In his essay "’Blaxicans’ and Other Reinvented Americans,” Richard Rodriguez writes that “The immigrant, in mythic terms, travels from the outermost rind of America to the very center of American mythology.” The position particular immigrants occupy in that myth, however, is in constant flux. They may enter, as Irish and Italian migrants did a century ago, as the boogeymen of the American mythos, with tenement slums rising in their wake, importing superstitious Catholicism to our tidily Protestant country. But these former boogeymen have evolved in the myth, becoming the proud, hard-working, legally emigrating forefathers from whose lineage politicians clamor to remind us that they’ve sprung. Having vindicated immigrants of years past, the myth spins and adapts to demonize the immigrants of today.
It’s an election year, and one in which the myth of the immigrant is more relevant than ever, as some Republican candidates cast the perceived threat of Mexican and Syrian immigration as the most pressing issue facing America. Simultaneously, Black Lives Matter and a generally reinvigorated movement for racial civil rights have foregrounded the experiences of black Americans. Despite the similar constellation of issues the black and Latino communities face—widespread poverty, life under the specter of American racism, mass disenfranchisement, and many more—the African- and Latino-American communities are generally considered to be separate and distinct. By highlighting individuals who, like himself, embody the intersection of L.A.'s black and Latino communities, Walter Thompson Hernandez’s project, Blaxicans of L.A., illuminates the commonalities shared by the two groups.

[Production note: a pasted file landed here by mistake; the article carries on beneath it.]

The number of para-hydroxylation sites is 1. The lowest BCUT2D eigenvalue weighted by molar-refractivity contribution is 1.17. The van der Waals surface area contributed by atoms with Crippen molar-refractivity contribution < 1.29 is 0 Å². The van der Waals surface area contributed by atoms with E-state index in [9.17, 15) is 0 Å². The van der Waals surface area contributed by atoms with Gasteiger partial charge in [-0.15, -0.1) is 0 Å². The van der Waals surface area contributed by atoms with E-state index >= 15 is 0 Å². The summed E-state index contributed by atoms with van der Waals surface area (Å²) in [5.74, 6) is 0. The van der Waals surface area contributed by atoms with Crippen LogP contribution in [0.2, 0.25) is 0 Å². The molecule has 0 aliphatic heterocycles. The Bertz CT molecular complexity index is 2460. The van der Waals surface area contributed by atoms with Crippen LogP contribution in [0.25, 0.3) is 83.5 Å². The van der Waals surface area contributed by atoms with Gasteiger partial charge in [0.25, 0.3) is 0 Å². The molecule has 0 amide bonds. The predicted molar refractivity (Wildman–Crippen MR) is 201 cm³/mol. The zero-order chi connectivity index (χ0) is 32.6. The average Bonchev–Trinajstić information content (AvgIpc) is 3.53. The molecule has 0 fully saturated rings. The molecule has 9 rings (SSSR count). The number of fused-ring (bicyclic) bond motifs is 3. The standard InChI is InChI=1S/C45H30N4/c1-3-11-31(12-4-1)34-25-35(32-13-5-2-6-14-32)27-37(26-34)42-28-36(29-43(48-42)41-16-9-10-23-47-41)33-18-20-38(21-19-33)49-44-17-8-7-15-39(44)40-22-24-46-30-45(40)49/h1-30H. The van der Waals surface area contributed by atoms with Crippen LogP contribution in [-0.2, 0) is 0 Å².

"The Blaxicans of L.A. project began when I was a graduate student at Stanford University,” Thompson-Hernandez tells The Creators Project. "I was really interested in trying to understand how people (like myself) who identify as Blaxicans and/or Afro-Latinos in Los Angeles make sense of the world around them.” The Humans of New York-style portrait and interview series, which first caught attention as an Instagram account, opens today as an exhibit at Los Angeles’s Avenue 50 Studio. The Afro-Latinos Thompson-Hernandez features are from all walks of life, and discuss how they conceptualize their hyphenated identities.
"I tell people that I'm an Afro-Latina because I am both and I feel strongly about that,” says one hijabi. "I'm not just going to say that I'm Puerto Rican or I'm black."
“This project is deeply political,” writes Thompson-Hernandez. "We are existing in a time when the rise of racist and fascist candidates like Donald Trump are making Black and Latino challenges, experiences, and stories increasingly interconnected…As a Blaxican or an Afro-Latinos, you are deeply affected by racially biased policing and the increase in deportations—and sometimes at the same time because Latinos of African descent continue to be the victims of both. It’s our role as artists, educators, and creatives, to combat these issues by engaging in projects that diminish the barriers that continue to divide our stories. The stakes, in a sense, have never been higher."